Extravagance Displacement

The bath tub likely brings back one’s happy memories of a simpler time, when tiny bodies were immersed in warm water with an assortment of buoyant toys. It was of little consequence to the soaking child that there was an interesting display of physics at work, when the human body being lowered into the water caused the waterline to rise, a process know as displacement. If more children are added to the water, the line continues to rise as the water works its way upwards, making room for the mass being added.

Likewise, the bodies in the bathtub of western civilization have caused a rise in the line of extravagance. A society built on the backs of people who work long hours for low wages has evolved into one dependent on credit cards, strip malls and large automobiles with heated seats. No longer is extravagance the reward of hard work and diligent saving, it is standard that everyone must have. We are in the generation of have-it-nows, were the latest unnecessary purchase is only available one credit purchase away.

Too often it seems the public is given a reprieve from its behavior. All manner of experts are presented in the media with charts and graphs, explaining the trends in the economy. Pundits see fit to blame particular people or political ideologies on the failures of social responsibility. And perhaps this is understandable, for it is difficult to criticize the behaviors of a society without facing repercussion or dismissal.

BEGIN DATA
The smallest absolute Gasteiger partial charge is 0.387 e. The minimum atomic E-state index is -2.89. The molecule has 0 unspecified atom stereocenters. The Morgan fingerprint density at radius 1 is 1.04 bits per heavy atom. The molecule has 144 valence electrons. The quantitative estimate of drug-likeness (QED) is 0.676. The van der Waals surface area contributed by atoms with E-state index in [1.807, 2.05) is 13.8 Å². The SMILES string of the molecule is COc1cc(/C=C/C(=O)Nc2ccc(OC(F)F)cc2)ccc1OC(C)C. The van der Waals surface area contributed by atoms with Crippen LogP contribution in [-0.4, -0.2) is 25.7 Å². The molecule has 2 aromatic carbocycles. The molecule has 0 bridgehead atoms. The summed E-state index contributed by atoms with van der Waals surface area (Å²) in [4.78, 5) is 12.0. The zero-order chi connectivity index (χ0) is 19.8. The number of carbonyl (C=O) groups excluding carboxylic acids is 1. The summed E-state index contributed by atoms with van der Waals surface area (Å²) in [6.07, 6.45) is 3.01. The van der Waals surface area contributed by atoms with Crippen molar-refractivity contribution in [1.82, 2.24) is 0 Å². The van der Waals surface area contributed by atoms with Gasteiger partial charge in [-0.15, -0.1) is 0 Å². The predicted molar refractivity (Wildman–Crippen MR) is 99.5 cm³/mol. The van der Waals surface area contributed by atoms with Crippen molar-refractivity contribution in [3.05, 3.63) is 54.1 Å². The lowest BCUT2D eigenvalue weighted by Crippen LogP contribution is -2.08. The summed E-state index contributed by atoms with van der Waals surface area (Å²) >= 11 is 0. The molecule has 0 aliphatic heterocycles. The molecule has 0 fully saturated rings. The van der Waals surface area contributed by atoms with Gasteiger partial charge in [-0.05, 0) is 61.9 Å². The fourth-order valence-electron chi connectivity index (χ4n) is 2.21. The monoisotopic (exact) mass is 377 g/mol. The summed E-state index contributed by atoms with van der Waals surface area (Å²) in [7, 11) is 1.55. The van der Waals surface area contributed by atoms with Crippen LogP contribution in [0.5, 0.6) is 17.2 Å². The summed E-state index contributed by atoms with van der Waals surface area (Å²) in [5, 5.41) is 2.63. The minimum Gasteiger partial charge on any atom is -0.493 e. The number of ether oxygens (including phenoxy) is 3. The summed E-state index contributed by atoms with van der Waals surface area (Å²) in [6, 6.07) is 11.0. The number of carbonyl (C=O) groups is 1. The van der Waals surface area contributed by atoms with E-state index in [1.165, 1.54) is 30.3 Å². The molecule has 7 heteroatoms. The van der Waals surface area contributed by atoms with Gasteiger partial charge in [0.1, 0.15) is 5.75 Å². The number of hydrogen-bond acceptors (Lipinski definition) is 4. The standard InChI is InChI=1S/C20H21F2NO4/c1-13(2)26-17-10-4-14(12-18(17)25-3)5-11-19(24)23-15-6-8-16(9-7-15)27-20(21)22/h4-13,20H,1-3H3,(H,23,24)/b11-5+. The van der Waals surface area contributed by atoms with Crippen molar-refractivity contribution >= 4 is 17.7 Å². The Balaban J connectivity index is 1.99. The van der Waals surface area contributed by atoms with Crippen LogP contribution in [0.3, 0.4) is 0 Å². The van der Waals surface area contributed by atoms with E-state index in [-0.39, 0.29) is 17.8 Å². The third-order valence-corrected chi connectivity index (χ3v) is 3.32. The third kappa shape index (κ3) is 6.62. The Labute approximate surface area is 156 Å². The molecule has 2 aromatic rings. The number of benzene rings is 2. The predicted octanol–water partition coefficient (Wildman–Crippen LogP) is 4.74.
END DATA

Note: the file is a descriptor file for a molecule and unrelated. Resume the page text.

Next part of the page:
The problem seems to extend past the scope of punditry or economics; rather it is a type of mass delusion. Statistically, Americans have a house full of electronic devices and don’t have a dime in savings. The lifestyle of privilege is a town filled with large corporate stores, restaurants and other merchants that deliver luxuries with a smile. When times get tough, Americans are told by officials to consume more to help these businesses maintain profitability. And Americans gladly comply, because pursuing a dream tomorrow takes time and effort, and the skills of savings and hard work are virtues that grandparents had to endure prior to the tools of easy credit. People seem to believe that their dreams can be secured today with an easy payment plan, an easy deal with financial institutions in which one volunteers a economic slavery for the fancy things to occupy space in your house.

Now that the country is overextended on credit, the reality of a debt economy will finally be visiting the pocketbooks of Joe Average. The toys in the bathtub were spilling out of the tub along with the overflowing water. And now the drain has been pulled, leaving our bodies cold and naked in an empty tub with some sudsy rubber duckies. Regardless of how this situation is dealt with, the question remains: will people have learned anything from it?

See related article Damnation: The Psychology of the Consumerist Age of Debt